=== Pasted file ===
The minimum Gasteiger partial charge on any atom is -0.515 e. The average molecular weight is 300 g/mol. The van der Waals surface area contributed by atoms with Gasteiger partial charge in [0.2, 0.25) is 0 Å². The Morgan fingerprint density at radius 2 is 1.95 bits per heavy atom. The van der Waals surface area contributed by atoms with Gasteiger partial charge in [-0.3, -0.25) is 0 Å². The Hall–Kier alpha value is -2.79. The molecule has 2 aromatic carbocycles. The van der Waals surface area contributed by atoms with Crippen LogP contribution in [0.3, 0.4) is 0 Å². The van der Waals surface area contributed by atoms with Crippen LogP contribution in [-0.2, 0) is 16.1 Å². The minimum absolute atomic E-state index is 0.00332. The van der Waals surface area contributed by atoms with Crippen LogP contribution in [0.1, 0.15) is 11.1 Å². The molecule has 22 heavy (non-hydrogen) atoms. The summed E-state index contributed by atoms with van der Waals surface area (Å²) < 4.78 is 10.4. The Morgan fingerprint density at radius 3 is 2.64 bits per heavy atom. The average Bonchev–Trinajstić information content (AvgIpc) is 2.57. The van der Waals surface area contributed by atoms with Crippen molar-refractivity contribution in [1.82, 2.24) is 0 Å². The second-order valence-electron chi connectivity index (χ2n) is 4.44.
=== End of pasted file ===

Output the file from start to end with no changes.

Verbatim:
The minimum Gasteiger partial charge on any atom is -0.515 e. The average molecular weight is 300 g/mol. The van der Waals surface area contributed by atoms with Gasteiger partial charge in [0.2, 0.25) is 0 Å². The Morgan fingerprint density at radius 2 is 1.95 bits per heavy atom. The van der Waals surface area contributed by atoms with Gasteiger partial charge in [-0.3, -0.25) is 0 Å². The Hall–Kier alpha value is -2.79. The molecule has 2 aromatic carbocycles. The van der Waals surface area contributed by atoms with Crippen LogP contribution in [0.3, 0.4) is 0 Å². The van der Waals surface area contributed by atoms with Crippen LogP contribution in [-0.2, 0) is 16.1 Å². The minimum absolute atomic E-state index is 0.00332. The van der Waals surface area contributed by atoms with Crippen LogP contribution in [0.1, 0.15) is 11.1 Å². The molecule has 22 heavy (non-hydrogen) atoms. The summed E-state index contributed by atoms with van der Waals surface area (Å²) < 4.78 is 10.4. The Morgan fingerprint density at radius 3 is 2.64 bits per heavy atom. The average Bonchev–Trinajstić information content (AvgIpc) is 2.57. The van der Waals surface area contributed by atoms with Crippen molar-refractivity contribution in [1.82, 2.24) is 0 Å². The second-order valence-electron chi connectivity index (χ2n) is 4.44.